Turtle in Python

For several of the programming assignments, labs, and projects in CSE 231, we have been using the Turtle package in Python. I think the resource worked *very* well when we used it for the early labs and projects, because students were intrigued and excited by the idea of drawing with a Python program.

Some of my output drawings that my students came up with for their Project 2 are included below:

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But, I think there is such a thing as using a teaching tool too much. For Project 4, which emphasizes the writing and use of functions, students will be using Turtle yet again – this time to draw an American flag. I’m worried that this repeated use of Turtle is actually going to limit their programming creativity by failing to present them with other interesting types of programs they could create. Turtle is so easy to employ as a teacher; it takes the pressure off of us to create artistic project ideas from scratch: creativity and visual learning are built-in with Turtle. But, if we don’t diversify our activities that our students are doing, they won’t realize the vastly different ways we can apply programming.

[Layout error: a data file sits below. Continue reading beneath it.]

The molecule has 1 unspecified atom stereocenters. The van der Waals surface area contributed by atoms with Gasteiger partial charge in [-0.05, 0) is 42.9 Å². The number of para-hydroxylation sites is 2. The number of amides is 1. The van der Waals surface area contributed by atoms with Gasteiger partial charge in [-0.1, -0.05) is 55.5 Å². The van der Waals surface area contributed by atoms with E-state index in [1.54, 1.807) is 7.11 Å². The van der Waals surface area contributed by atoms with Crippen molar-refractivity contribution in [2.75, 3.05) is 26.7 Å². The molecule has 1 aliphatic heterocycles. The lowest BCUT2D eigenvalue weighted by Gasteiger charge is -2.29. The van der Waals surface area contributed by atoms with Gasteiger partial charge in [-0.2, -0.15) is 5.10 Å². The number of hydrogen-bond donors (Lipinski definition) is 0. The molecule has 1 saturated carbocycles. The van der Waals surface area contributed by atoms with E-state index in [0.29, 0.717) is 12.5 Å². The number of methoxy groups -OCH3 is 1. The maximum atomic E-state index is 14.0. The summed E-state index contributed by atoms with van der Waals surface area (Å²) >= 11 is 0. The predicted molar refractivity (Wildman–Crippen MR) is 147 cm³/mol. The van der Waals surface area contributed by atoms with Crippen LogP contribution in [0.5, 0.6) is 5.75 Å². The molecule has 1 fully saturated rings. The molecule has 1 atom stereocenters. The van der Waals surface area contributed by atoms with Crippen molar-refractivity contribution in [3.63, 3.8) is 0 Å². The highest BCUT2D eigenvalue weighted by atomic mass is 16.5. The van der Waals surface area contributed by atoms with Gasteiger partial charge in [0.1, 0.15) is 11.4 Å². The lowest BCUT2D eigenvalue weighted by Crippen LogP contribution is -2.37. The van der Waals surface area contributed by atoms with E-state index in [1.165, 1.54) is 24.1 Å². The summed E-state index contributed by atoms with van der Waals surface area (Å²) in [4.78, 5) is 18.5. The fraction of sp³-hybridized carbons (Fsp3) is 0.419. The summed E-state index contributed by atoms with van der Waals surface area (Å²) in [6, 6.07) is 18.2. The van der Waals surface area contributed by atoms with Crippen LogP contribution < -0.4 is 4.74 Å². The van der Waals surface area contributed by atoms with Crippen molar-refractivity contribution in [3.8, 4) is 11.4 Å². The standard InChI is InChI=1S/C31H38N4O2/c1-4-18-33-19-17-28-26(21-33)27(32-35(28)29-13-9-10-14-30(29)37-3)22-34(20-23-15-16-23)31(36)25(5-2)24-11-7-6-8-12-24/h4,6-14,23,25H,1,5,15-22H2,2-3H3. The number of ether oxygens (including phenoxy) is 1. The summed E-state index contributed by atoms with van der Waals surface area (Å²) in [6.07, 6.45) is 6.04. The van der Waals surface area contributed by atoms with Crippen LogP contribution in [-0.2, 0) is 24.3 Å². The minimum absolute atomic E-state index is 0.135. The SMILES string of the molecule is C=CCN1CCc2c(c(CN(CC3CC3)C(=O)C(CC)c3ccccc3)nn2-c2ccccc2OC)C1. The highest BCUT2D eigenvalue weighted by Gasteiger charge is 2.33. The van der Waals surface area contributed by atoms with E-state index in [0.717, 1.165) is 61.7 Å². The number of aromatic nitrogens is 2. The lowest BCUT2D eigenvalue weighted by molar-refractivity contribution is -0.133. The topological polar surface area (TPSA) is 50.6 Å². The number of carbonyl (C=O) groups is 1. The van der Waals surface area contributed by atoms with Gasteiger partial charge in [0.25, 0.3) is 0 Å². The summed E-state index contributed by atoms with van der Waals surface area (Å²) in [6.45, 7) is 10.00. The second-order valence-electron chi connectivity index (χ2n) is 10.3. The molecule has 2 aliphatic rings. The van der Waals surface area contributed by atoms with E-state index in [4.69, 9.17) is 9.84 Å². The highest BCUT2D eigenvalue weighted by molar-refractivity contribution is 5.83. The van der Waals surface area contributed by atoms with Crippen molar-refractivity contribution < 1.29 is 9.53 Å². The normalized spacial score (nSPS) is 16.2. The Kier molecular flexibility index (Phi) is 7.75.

I’m having trouble finding literature about what is *too much* use of a teaching tool in computing. I know there must be some out there… There is a whole group of people who are anti-Scratch or anti-Alice, so I’m sure there’s publications out there somewhere. Must continue looking.

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One thought on “Turtle in Python

  1. I have to agree with your assessment. I think drawing can be fun be we, as educators, should be careful that we don’t emphasize one aspect too much. There are many ways to write programs, all creative and interesting.

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